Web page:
Tasha's Cauldron of Everything (p. 42) adds the Thrown Weapon Fighting fighting style option for fighters, whose description states (in part):

You can draw a weapon that has the thrown property as part of the attack you make with the weapon.

The Two-Weapon Fighting rules state (Player's Handbook, p. 72):

When you take the Attack action and attack with a light melee weapon that you're holding in one hand, you can use a bonus action to attack with a different light melee weapon that you're holding in the other hand. [...]

If either weapon has the thrown property, you can throw the weapon, instead of making a melee attack with it.

If a fighter with this fighting style has no weapons drawn at the start of their turn, can they still take 2 daggers out and make thrown attacks with both daggers using the Two-Weapon Fighting rules?

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    – V2Blast
    Apr 20, 2021 at 21:54

2 Answers 2


No, the interaction of these two rules does not allow you to draw and attack with two daggers using TWF.

(See @Medix2's answer for how you might achieve the desired result anyway, though.)

The Two-Weapon Fighting rules (as you've quoted) require you to already have both weapons drawn (emphasis mine):

When you take the Attack action and attack with a light melee weapon that you're holding in one hand, [...]

The "holding in one hand" is a qualifier for both the first and the second weapon, meaning that at the start of this attack combo, you need to have both weapons in one hand each.

The Thrown Weapon Fighting fighting style allows you to draw them as part of the Attack action, which means that when you make attack #1, you do not have weapon #2 in your hand.

This concludes in grammatical nitpickery, because Two-Weapon Fighting specifies that the conditions (both weapons in a hand each) have to be met when making the first attack. Since this (implicitly) excludes drawing them within the action, you cannot use Two-Weapon Fighting in this case.

However, as a DM, I personally would absolutely let this slide. You are already taking a niche and likely non-optimal route, so why not?

  • 3
    \$\begingroup\$ I dont think this is correct, but you don’t support the assertion you make by citing the relevant rules, so I’m not sure what your argument is. See here: What are the citation expectations of answers on RPG Stack Exchange? \$\endgroup\$ Apr 18, 2021 at 14:04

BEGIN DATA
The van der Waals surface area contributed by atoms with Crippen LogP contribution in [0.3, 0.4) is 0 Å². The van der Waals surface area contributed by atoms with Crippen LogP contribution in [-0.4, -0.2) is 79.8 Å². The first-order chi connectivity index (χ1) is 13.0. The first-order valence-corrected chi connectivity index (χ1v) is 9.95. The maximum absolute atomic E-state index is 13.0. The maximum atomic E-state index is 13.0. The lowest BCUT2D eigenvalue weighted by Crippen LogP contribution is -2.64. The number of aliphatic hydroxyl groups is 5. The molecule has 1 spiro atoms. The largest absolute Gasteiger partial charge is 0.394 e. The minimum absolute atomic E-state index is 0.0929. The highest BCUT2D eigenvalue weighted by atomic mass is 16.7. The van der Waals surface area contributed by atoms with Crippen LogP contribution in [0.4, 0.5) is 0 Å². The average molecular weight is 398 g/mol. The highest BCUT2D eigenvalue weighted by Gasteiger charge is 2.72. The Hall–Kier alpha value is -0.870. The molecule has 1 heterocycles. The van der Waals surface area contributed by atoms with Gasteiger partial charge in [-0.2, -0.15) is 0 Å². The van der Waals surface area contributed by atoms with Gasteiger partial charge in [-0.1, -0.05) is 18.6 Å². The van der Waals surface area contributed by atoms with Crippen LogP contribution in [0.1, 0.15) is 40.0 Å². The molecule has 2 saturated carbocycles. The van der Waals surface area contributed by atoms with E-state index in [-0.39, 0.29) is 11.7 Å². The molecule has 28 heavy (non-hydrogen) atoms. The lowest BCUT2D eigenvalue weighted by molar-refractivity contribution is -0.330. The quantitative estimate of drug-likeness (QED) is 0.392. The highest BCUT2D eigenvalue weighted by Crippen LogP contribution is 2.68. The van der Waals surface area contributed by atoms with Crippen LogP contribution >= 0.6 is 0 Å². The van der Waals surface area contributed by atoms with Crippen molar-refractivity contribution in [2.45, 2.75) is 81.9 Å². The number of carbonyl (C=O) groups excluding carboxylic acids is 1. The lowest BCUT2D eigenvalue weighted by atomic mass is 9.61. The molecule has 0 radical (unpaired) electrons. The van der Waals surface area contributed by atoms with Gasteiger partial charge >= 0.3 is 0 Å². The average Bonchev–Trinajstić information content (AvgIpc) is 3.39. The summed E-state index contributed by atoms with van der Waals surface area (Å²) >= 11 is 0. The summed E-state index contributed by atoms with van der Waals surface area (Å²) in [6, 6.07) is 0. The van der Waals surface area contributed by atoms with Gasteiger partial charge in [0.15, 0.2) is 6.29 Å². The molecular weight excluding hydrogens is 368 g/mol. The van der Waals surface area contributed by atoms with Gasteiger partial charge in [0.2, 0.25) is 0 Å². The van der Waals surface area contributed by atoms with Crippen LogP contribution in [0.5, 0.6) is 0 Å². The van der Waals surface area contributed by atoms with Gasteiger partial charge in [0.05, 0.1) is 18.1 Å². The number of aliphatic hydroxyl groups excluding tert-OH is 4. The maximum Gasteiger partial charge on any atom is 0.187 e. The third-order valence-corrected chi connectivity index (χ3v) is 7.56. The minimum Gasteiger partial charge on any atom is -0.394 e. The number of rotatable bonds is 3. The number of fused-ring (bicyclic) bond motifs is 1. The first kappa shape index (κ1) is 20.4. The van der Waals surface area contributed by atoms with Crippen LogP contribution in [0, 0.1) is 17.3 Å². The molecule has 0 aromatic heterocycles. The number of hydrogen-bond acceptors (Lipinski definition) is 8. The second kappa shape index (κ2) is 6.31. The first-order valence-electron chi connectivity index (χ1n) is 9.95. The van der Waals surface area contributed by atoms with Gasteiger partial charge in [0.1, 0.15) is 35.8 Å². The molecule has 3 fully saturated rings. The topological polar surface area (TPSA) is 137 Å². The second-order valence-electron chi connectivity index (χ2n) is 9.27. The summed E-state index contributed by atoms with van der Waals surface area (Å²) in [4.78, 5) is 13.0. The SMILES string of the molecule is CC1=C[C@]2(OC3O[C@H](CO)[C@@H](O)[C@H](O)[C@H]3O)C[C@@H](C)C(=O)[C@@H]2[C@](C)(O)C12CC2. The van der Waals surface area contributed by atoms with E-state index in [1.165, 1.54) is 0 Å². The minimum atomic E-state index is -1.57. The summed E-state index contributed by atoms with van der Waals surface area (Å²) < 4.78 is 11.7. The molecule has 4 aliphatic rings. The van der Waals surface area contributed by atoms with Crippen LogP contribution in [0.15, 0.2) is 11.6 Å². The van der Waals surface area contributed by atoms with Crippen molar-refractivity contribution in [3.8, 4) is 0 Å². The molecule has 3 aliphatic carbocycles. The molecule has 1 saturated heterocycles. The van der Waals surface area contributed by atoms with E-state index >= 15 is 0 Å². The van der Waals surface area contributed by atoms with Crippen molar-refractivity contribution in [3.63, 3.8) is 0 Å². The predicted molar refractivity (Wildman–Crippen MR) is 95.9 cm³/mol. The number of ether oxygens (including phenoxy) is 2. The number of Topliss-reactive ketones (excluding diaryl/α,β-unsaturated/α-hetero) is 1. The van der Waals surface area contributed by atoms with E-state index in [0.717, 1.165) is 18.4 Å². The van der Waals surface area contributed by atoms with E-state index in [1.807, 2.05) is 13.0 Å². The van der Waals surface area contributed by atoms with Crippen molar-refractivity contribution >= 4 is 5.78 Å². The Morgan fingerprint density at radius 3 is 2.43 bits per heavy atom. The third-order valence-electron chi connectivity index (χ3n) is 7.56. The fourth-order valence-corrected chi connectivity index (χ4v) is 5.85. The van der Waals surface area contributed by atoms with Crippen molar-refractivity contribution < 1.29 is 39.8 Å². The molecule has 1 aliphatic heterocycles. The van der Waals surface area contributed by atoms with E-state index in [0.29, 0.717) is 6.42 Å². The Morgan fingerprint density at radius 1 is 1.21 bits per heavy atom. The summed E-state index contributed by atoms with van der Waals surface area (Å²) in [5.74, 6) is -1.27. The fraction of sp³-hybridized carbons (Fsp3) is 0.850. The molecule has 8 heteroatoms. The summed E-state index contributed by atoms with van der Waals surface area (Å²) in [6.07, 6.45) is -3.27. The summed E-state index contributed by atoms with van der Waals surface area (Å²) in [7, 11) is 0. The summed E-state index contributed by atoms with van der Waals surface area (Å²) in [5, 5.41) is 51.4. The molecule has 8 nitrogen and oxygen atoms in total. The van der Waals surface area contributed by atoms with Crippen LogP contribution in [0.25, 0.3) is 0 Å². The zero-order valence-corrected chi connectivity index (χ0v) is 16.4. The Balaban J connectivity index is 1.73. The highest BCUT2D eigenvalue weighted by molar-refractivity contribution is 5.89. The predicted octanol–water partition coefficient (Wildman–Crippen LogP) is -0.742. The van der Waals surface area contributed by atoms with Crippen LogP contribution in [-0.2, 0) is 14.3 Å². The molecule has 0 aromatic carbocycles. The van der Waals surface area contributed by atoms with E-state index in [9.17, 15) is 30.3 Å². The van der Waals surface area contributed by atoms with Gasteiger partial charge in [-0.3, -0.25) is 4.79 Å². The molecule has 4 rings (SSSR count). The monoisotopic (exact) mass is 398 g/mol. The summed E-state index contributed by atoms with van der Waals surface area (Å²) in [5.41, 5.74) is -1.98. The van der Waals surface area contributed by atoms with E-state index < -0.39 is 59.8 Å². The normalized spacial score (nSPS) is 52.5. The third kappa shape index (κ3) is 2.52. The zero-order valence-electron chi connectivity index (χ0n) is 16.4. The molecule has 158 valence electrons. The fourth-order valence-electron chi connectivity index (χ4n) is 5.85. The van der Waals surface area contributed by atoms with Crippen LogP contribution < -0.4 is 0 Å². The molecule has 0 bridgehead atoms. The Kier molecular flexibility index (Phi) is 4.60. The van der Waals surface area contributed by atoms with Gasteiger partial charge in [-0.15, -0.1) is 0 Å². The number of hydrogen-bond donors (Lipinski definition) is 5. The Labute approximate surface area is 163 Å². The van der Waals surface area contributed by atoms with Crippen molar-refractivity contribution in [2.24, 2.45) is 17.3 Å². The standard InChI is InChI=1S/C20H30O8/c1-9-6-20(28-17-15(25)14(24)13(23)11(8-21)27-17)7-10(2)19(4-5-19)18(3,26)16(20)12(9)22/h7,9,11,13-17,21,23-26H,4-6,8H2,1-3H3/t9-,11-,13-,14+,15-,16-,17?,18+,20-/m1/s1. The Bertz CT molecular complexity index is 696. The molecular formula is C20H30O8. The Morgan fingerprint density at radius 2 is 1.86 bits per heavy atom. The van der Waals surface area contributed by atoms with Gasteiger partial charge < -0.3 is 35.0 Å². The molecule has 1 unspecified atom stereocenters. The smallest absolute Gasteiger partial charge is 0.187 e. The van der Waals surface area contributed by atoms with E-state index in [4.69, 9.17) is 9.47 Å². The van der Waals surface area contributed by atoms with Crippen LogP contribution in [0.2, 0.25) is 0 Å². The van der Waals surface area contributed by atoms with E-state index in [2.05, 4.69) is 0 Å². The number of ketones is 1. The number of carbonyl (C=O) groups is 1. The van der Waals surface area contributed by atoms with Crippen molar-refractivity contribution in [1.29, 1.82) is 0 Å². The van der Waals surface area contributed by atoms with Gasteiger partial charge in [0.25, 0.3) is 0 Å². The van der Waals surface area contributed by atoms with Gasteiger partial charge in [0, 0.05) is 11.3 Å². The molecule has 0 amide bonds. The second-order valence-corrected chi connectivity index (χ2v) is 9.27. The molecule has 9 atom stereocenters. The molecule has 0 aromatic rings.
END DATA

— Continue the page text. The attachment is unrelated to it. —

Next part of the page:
• \$\begingroup\$ @ThomasMarkov I'm citing what OP has already cited, but I'll edit it for more clarity \$\endgroup\$
    – Hobbamok
    Apr 20, 2021 at 7:39

Using your free object interaction, you can draw both weapons at once

During either your action or movement, you are allowed one free object interaction; this can include drawing a weapon. The "Other Activity on Your Turn" section of the rules states:

You can also interact with one object or feature of the environment for free, during either your move or your action. For example, you could open a door during your move as you stride toward a foe, or you could draw your weapon as part of the same action you use to attack.

And the "Interacting with Objects Around You" sidebar lists a number of examples, the first of which is drawing a weapon:

Here are a few examples of the sorts of thing you can do in tandem with your movement and action:

  • draw or sheathe a sword
  • [...]

Thus, when you're taking the Attack action and drawing a dagger using the benefit from the Thrown Weapon Fighting fighting style, you can also draw a second dagger using your one free object interaction. Doing this results in you holding two daggers at once, and thus you would be able to use Two-Weapon Fighting.

Perhaps worth noting is that this still works once you get the Extra Attack feature, though slightly differently. You would then have two options:

  • Draw both daggers, throw one, throw the second using Two-Weapon Fighting, draw a third using Thrown Weapon Fighting again, then finally throw it.
  • Draw both daggers, throw one, draw a third using Thrown Weapon Fighting, throw that third dagger, and then throw your second dagger using Two-Weapon Fighting.

Either of these methods would work.

  • \$\begingroup\$ Your response was extremely helpful. \$\endgroup\$
    – Kallenz
    Mar 30, 2022 at 19:57

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